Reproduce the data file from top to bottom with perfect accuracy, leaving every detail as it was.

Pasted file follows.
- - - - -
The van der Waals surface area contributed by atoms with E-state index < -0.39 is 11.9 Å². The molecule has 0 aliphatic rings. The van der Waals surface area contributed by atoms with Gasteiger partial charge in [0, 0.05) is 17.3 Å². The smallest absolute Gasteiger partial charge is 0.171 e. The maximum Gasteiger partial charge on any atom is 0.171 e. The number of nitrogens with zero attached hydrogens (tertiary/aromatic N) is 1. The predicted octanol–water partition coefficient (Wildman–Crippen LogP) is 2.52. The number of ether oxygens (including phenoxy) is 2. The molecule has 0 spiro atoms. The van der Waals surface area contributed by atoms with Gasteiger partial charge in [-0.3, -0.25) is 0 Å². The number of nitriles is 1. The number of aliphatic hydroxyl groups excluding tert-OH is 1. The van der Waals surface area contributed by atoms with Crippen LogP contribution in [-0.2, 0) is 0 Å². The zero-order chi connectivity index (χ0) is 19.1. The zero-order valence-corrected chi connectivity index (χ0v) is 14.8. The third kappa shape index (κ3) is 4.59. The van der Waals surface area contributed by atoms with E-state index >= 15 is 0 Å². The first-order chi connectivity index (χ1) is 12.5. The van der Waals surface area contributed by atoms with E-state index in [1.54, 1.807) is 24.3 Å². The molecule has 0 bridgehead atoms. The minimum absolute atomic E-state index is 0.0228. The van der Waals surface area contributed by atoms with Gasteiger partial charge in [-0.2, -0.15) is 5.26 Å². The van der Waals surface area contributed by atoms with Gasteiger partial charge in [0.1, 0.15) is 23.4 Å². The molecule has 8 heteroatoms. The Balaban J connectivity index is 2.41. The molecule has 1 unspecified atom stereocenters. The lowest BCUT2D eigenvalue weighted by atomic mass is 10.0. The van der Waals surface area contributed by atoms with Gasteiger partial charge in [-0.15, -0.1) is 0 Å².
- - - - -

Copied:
The van der Waals surface area contributed by atoms with E-state index < -0.39 is 11.9 Å². The molecule has 0 aliphatic rings. The van der Waals surface area contributed by atoms with Gasteiger partial charge in [0, 0.05) is 17.3 Å². The smallest absolute Gasteiger partial charge is 0.171 e. The maximum Gasteiger partial charge on any atom is 0.171 e. The number of nitrogens with zero attached hydrogens (tertiary/aromatic N) is 1. The predicted octanol–water partition coefficient (Wildman–Crippen LogP) is 2.52. The number of ether oxygens (including phenoxy) is 2. The molecule has 0 spiro atoms. The van der Waals surface area contributed by atoms with Gasteiger partial charge in [-0.3, -0.25) is 0 Å². The number of nitriles is 1. The number of aliphatic hydroxyl groups excluding tert-OH is 1. The van der Waals surface area contributed by atoms with Crippen LogP contribution in [-0.2, 0) is 0 Å². The zero-order chi connectivity index (χ0) is 19.1. The zero-order valence-corrected chi connectivity index (χ0v) is 14.8. The third kappa shape index (κ3) is 4.59. The van der Waals surface area contributed by atoms with E-state index >= 15 is 0 Å². The first-order chi connectivity index (χ1) is 12.5. The van der Waals surface area contributed by atoms with E-state index in [1.54, 1.807) is 24.3 Å². The molecule has 0 bridgehead atoms. The minimum absolute atomic E-state index is 0.0228. The van der Waals surface area contributed by atoms with Gasteiger partial charge in [-0.2, -0.15) is 5.26 Å². The van der Waals surface area contributed by atoms with Gasteiger partial charge in [0.1, 0.15) is 23.4 Å². The molecule has 8 heteroatoms. The Balaban J connectivity index is 2.41. The molecule has 1 unspecified atom stereocenters. The lowest BCUT2D eigenvalue weighted by atomic mass is 10.0. The van der Waals surface area contributed by atoms with Gasteiger partial charge in [-0.15, -0.1) is 0 Å².